WEST LOOP — Look around Chicago and you'll likely see James Geier's handiwork.
The Gold Coast resident and president/founder of Back of the Yards-based 555 International Inc. either developed or designed the inside of some of the city's classiest destinations.
That includes Girl & the Goat, GT Fish & Oyster and Perennial Virant. His projects this month include Scone City in Wicker Park — highlighted by "artistic neon lighting and white marble throughout" — and Hopsmith Restaurant & Bar in Gold Coast — featuring a "repurposed 1970s VW microbus, a custom-paneled DJ booth and an adult-sized Twister game floor area."
Yet Geier's backstory is relatively unknown.
"People write articles about the environment, not necessarily the people who created it," Geier, 53, acknowledged during a recent interview at Soho House Chicago's fifth-floor Club Bar.
Justin Breen talks about James Geier's fascinating life:
Geier is nationally and internationally recognized for his work designing venues for the Green Bay Packers, Dallas Cowboys, National Basketball Association, Gucci, Hard Rock Hotels, Yves Saint Laurent and Valentino.
The New Jersey native grew up in Glenview and Skokie, graduating from Niles North High School and earning a fine arts bachelor's degree from the University of Illinois in 1984. For the next four years, Geier worked at Chicago design company Niedermaier, eventually becoming its design director.
He also built and ran a bar in Lakeview, Union, at that time. Although the bar has closed, it helped him get started designing restaurants and other venues.
In early 1988, representatives from Liz Claiborne wanted to hire Geier directly, so he decided to start his own business. He named it 555 Design Fabrication Management Inc. after his lucky number, 5.
The launch date was April 1, 1988.
"It was on April Fool's Day because it was kind of a joke to myself," Geier said. "That was nothing I imagined I'd ever, ever do."
555 International has since grown into a juggernaut, with 130-some employees — artists, engineers, designers, architects and craftsmen — most of whom operate out of a 300,000-square-foot studio, manufacturing and finishing location at 4501 S. Western Blvd. in Back of the Yards.
He has a strong reputation among pro sports teams, which started with his work for the NBA and has continued to the National Football League and Major League Baseball.
Geier, whose father-in-law is former Chicago Bears great and current radio personality Ed "O.B." O'Bradovich, was hired to build the Green Bay Packers' Pro Shop near Lambeau Field in 2000, and he was later hired to help design the team's Game Day Store and Lambeau's concession stands, free-standing kiosks and newest 21,500-square-foot Pro Shop.
"The strength of his team is that they were able to bring to life our ideas as well as their ideas," former Packers Director of Retail Operations Kate Hogan said. "We were able to blend them together to deliver a great showpiece, while making it very functionable and shopable."
About 10 years ago, Geier — who said he "thinks in 3D and color" — said he made a "conscious effort" to do more in Chicago "because so much of our stuff wasn't in Chicago."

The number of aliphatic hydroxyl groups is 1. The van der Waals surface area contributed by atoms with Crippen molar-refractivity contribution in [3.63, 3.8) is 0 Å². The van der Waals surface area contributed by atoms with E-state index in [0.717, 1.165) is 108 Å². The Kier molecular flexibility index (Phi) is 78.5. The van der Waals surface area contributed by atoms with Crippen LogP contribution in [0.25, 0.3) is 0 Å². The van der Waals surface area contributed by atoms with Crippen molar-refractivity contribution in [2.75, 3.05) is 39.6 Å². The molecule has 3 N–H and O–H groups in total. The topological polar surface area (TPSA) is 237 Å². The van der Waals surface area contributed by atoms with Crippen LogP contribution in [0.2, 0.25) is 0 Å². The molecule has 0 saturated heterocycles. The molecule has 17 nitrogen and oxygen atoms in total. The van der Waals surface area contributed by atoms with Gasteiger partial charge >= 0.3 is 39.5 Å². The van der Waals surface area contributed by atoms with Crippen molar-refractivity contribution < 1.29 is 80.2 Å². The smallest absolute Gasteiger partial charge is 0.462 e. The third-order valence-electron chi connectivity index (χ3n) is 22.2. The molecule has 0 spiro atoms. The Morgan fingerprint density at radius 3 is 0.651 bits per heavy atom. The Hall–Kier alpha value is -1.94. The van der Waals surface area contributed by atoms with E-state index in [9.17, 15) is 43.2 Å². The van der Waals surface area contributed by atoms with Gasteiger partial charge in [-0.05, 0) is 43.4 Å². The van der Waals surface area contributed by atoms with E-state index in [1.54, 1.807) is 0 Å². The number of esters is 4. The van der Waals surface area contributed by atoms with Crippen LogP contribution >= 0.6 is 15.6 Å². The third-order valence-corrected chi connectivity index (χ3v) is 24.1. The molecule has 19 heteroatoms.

"Nobody really knew about us," Geier said.
That changed quickly once Geier and the company made a commitment to Chicago, according to one of his former designers, Sheyna Ochs.
"I was always fascinated by how many people he knows," said Ochs, of West Town. "The man knows everyone. ... Apparently you collect people, and he's always maintained relationships. That is not always the easiest to do. But he seemed to succeed at it."
Ochs said a huge reason for Geier's success is his ability to solve "impossible problems."
Zack Sklar, the chef/owner of the future 660 Orleans restaurant in River North said Geier clearly understands his vision.
"I chose him ultimately because he — like myself — is, and has been, an operator of successful restaurants and bars," Sklar said. "His design is not only articulated creatively, but it's functional. He understands flow, what works and what doesn't.
"His approach to design connected deeply with me, as it mirrors my approach to cuisine," Sklar added. "And he is unique in that he also sees the connection between elemental design in a space and what is created on a plate."
Arthur K. Miner, a former director of design for Playboy Clubs International, worked with Geier on a Palms Hotel project in Las Vegas.
"James has a natural talent of vision. He can look at any floor plan and in his mind see what the end project will look like and then put it all together and deliver an outstanding project," Miner said. "And he is a gem of a person, and someone you should know."
660 Orleans is one of numerous 555 creations on tap for next year. Some major items on the docket include a Dallas Cowboys Pro Shop retail store in San Antonio, an Arizona Diamondbacks Pro Shop, and, locally, a West Loop wine bar.
Geier also plans to debut Morgan's on Fulton, a gallery and event location he owns at 952 W. Fulton Market.
Geier doesn't have an ultimate goal, although the longtime Blackhawks season-ticket holder said if team execs asked him to design a space for them, he'd "probably do it for free."
Geier — whose two teenage children attend Latin School of Chicago — said he's quite pleased with where his life is, and where it will be going.
"Where I'm at now is I enjoy the opportunity to work with the best brands and the best people in various sectors who are really concerned with the development of their brands," Geier said. "That we get called by the best is because of a lot of hard work. And I'm an artist by birth and by passion."
And he is motivated by his father, Marvin, who left the family when Geier was 9, but later worked at Union before he died in 2010. James has a tattoo with the initials "MG" on his left wrist.
"He's the reason I always look forward, and never look back," Geier said.
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